Exit negotiations

Enough magical thinking. The silly season must stop here

Britain has only a couple of months left to decide on its future relationship with the EU. Phil Syrpis (University of Bristol) says it is time for both the government and the opposition to level with the public about the choices involved. The coarse sloganeering of the past two years will lead to a destructive Brexit unless politicians get […]

The backstop is dividing Northern Ireland. We urgently need new talks

Brexit has become highly politicised in Northern Ireland. A damaging chasm is opening up between the two political blocs, and between the British and Irish governments, on the EU backstop. Mary C Murphy (University College Cork) argues that a compromise formula is possible, but the lack of devolved government means new efforts – and new forums – will be needed to break the stalemate.

In […]

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    Trade will not be frictionless: will a common rulebook help?

Trade will not be frictionless: will a common rulebook help?

The  White Paper for a new UK-EU partnership edges its way around the strict red lines of a hard Brexit in order to address the complaints of business and keep jobs in this country. In a surprise move, it puts forward proposals for services. Monica Horten (LSE), suggests that the ‘common rulebook’  may be a problematic metaphor in an inter-connected 21st-century […]

It’s time for the EU to negotiate seriously

The UK white paper on Brexit should be given serious consideration, writes Guntram Wolff (Bruegel). While it breaks a number of European red lines, it is also an attempt to resolve some issues. The question is whether the EU will be ready to negotiate seriously. Geostrategic considerations suggest that it is time for it to do so.
After the British cabinet […]

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    Two years after the vote, there is little certainty where the UK-EU relationship is heading

Two years after the vote, there is little certainty where the UK-EU relationship is heading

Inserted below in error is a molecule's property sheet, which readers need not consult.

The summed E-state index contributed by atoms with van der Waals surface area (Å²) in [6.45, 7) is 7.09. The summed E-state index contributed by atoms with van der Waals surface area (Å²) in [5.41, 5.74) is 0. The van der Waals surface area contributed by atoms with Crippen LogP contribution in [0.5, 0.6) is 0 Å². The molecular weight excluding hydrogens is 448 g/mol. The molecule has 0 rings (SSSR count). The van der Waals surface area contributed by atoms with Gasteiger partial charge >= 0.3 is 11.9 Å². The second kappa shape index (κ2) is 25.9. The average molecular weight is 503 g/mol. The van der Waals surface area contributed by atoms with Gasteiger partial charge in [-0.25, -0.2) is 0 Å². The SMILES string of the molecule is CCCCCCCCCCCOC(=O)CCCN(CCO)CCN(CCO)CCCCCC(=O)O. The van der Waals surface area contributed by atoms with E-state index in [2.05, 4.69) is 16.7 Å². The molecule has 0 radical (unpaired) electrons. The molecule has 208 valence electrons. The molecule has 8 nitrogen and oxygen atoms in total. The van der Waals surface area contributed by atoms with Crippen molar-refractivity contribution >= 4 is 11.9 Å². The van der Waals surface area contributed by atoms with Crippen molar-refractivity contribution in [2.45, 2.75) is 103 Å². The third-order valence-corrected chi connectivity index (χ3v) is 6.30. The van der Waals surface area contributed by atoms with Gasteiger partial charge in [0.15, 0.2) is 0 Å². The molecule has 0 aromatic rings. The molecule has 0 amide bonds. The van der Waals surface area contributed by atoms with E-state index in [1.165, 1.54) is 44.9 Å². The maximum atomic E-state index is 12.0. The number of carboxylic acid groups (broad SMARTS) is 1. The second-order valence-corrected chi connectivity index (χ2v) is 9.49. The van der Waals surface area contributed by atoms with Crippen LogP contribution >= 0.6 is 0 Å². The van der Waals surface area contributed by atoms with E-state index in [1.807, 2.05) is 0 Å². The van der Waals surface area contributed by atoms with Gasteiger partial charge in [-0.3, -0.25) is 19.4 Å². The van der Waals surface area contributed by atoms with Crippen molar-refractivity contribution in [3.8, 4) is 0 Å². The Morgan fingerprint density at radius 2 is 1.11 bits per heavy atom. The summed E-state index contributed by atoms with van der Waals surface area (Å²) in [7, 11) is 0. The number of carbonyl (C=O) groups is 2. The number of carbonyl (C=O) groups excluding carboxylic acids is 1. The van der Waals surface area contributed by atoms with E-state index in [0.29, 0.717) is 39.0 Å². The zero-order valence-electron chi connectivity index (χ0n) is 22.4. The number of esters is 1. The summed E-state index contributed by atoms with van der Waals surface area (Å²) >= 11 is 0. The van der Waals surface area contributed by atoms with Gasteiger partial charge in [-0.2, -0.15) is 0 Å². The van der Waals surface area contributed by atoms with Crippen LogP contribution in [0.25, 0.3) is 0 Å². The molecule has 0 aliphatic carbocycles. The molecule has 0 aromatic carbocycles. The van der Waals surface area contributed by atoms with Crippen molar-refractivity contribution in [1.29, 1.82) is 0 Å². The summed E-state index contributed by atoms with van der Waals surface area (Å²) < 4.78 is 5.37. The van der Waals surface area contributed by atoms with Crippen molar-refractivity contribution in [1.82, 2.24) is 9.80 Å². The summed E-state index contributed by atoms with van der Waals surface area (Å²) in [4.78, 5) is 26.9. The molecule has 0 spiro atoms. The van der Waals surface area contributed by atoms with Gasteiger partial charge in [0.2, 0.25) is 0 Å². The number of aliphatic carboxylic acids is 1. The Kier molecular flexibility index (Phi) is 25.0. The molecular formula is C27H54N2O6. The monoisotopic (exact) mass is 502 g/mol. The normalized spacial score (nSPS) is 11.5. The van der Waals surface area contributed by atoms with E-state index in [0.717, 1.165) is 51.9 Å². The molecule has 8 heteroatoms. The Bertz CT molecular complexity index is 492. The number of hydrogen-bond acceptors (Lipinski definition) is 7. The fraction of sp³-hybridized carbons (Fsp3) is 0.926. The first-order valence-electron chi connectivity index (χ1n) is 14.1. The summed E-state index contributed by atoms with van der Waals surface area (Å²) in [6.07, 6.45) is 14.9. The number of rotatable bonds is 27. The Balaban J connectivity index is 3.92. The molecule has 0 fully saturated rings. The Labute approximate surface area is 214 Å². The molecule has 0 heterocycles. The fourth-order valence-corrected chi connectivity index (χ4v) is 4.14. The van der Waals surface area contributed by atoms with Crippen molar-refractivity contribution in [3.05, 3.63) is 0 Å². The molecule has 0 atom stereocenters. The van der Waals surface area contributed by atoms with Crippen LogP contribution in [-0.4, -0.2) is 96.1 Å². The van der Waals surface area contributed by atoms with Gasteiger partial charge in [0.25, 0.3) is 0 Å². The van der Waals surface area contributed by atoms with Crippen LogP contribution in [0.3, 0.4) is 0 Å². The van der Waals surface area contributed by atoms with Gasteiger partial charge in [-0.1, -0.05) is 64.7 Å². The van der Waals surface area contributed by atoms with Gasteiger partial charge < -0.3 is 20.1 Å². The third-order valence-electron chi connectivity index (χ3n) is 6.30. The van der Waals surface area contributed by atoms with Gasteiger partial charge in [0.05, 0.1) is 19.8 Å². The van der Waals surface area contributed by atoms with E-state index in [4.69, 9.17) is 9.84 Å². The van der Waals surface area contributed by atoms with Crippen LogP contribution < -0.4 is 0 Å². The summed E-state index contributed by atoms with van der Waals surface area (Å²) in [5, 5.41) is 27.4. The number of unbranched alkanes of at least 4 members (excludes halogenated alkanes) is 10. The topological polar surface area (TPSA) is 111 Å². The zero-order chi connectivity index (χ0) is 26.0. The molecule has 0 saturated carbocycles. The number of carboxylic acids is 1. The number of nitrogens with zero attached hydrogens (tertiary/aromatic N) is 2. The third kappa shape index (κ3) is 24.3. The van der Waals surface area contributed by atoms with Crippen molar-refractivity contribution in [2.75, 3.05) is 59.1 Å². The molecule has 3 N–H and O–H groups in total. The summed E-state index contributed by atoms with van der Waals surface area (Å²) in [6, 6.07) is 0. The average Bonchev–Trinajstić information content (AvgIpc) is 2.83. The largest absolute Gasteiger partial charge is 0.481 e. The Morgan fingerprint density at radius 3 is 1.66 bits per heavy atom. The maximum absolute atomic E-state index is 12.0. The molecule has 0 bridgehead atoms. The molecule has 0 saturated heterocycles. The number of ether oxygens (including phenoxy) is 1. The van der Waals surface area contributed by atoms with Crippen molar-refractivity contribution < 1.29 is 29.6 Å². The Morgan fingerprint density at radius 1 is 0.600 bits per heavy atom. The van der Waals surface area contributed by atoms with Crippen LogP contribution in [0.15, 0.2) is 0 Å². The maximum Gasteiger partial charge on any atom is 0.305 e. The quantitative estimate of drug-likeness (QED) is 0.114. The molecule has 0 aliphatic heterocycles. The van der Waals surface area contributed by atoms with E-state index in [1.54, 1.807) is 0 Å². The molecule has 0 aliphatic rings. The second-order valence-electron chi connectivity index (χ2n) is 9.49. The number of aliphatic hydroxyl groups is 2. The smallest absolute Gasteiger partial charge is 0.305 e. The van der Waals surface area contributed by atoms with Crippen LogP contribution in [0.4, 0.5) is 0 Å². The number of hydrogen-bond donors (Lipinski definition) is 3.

Two years after the vote, there is little certainty regarding the UK’s political and economic future. Brexiters themselves are split between wanting a Singapore-on-Thames or a Belarus-on-Trent. Simon Hix (LSE) assesses where the UK-EU relationship is heading. He argues that despite persisting uncertainty, a No Deal is the least-preferred option of both the UK or the EU27, and hence the least likely. He suggests […]

Brexit’s institutional irony: how the EU has successfully outflanked the UK

The EU has been popularly derided as ineffectual, but it has shown remarkable co-ordination and unity in its Brexit negotiations with the UK. Dermot Hodson (Birkbeck College) and John Peterson (University of Edinburgh) explain how Michel Barnier has outflanked the UK, with both the Commission and the Council presenting a united front.

Before British voters went to the polls in June 2016, the institutions […]

Chequers produces the best and most elaborate fudge available

Does the text the cabinet agreed at Chequers amount to a soft Brexit or a soft-ish Brexit? Neither, says Jim Gallagher (Centre on Constitutional Change): it is yet another fudge that defers a decision on the final shape of the deal into the transitional period, and beyond.

 

“What I tell you three times is true”
Lewis Carroll

After a long day at Chequers, Theresa May’s […]

A soft Brexit is a compromise that would please no one

The outcome of most negotiations is a compromise in which all sides cede some ground. But Iain Begg (LSE) argues that ‘soft’ Brexit cannot offer an enduring compromise between ‘Brexiteers’ and ‘Remainers’ because both will be so uncomfortable with it.

Split the difference. In most negotiations it is the three-word formula most likely to be adduced, obliging both sides to […]

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    Could the Norway model work for Britain? Twelve points to help you decide

Could the Norway model work for Britain? Twelve points to help you decide

While considering the EU Withdrawal Bill, the Lords passed an amendment to require the Commons to vote on remaining in the European Economic Area, bringing the possibility of a ‘Norway model’ for the UK back on the agenda. John Erik Fossum and Hans Petter Graver explain how this works and how it has affected Norway’s relationship with the EU.

While Norway has […]

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    Britain will be scrambling hard to put Galileo at the centre of a new security partnership

Britain will be scrambling hard to put Galileo at the centre of a new security partnership

Galileo, a niche satellite technology programme, has escalated to the top of the Brexit political agenda as  Britain and the EU wrangle over access to it. There is a thrilling tension as the two have become locked in an inter-governmental conflict overhung by industrial threats, against a backdrop of science-fiction-like technologies. Galileo symbolises the power of space communications for economic […]